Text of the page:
Pearl Thusi in "Queen Sono". Picture: Netflix
Pearl Thusi in "Queen Sono". Picture: Netflix

'Queen Sono' takes a bold swing but misses the mark

By Jamal Grootboom Time of article published Feb 26, 2020

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"Queen Sono" is the first fully produced African Netflix original series and unfortunately it is not worth the binge-watch. 

South African media personality and actress Pearl Thusi leads "Queen Sono" as our main protagonist in this action-packed series that follows the highly trained top spy, Queen Sono, in a South African agency whose purpose is to better the lives of African citizens.

The overall premise of the show is a breath of fresh air within an African context as "Queen Sono" is a fusion of James Bond and Kim Possible. 

The cinematography is also quite beautiful and seeing Africa presented in such a cinematic way is awe-inspiring. 

Unfortunately, that’s about where the positives end for this show.  


The screenwriting and overall direction of the show is heavily lacking with awkward pacing and unnatural dialogue. While watching the show, characters would speak in a turn-based manner and the f-bombs placed in the show seem out of place. 

Tonally, "Queen Sono" never strikes a balance between humorous, suspenseful action and dramatic moments. In fact they all fall into a very meh middle ground.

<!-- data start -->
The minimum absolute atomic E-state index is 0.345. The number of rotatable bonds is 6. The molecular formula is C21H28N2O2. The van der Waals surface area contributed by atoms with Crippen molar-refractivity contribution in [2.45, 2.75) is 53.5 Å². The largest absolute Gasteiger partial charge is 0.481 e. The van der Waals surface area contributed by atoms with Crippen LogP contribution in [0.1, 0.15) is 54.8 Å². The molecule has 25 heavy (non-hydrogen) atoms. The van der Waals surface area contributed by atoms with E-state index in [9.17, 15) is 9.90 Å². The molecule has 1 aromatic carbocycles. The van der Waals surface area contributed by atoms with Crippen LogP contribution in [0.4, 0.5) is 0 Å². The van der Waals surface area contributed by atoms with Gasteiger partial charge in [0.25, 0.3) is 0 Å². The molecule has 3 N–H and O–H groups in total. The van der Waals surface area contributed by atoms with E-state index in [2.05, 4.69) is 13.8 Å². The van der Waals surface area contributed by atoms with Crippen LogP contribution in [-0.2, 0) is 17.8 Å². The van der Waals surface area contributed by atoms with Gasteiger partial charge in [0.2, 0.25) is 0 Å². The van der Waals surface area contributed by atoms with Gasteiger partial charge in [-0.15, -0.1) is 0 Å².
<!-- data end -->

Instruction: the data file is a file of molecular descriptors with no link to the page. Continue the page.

For example, there was one specific scene in the second episode that I could see was written with the intent of being humorous, but since the comic timing 

was off, the entire scene just fell flat - which is surprising since Lediga is a veteran stand-up comedian. 

The acting overall is lacklustre and most times comes across as wooden. This is especially true for Thusi and Sechaba Morojele who plays Dr Sid. 

Thusi never really connects with the character and while watching the show my mind drifted constantly because I was never drawn in. 

Loyiso Madinga plays her sidekick as a fellow field agent of the Special Operations Group (SOG) and for some reason jumps between various accents. I initially thought he was Zimbabwean, then at times, he would sound Nigerian and sometimes even French. It was very distracting and I didn’t understand why they could not just get a Zimbabwean or Nigerian actor for the role?

Madinga is weirdly also not the comic relief which I found to be a strange choice since he is a comedian. Rob Van Vuuren plays a paraplegic agent  for some strange reason, and again, I’m sure there are very capable disabled actors that could’ve done the role justice.

The sound design and music score are - how can put this - very hodgepodge. While it’s great to have so many South African musicians featured, the way the music is used is very jarring and is mostly used for awkward transitions. The sound effects are also not mixed properly and you can distinctly hear that the gunshots and breaking glass sound effects were done in post-production. 

While I am very happy for getting an African produced show from the streaming giant, in all honesty, if I wasn’t reviewing the show I would’ve given up halfway through the first episode.

"Queen Sono" starts streaming on  Netflix  from February 28.

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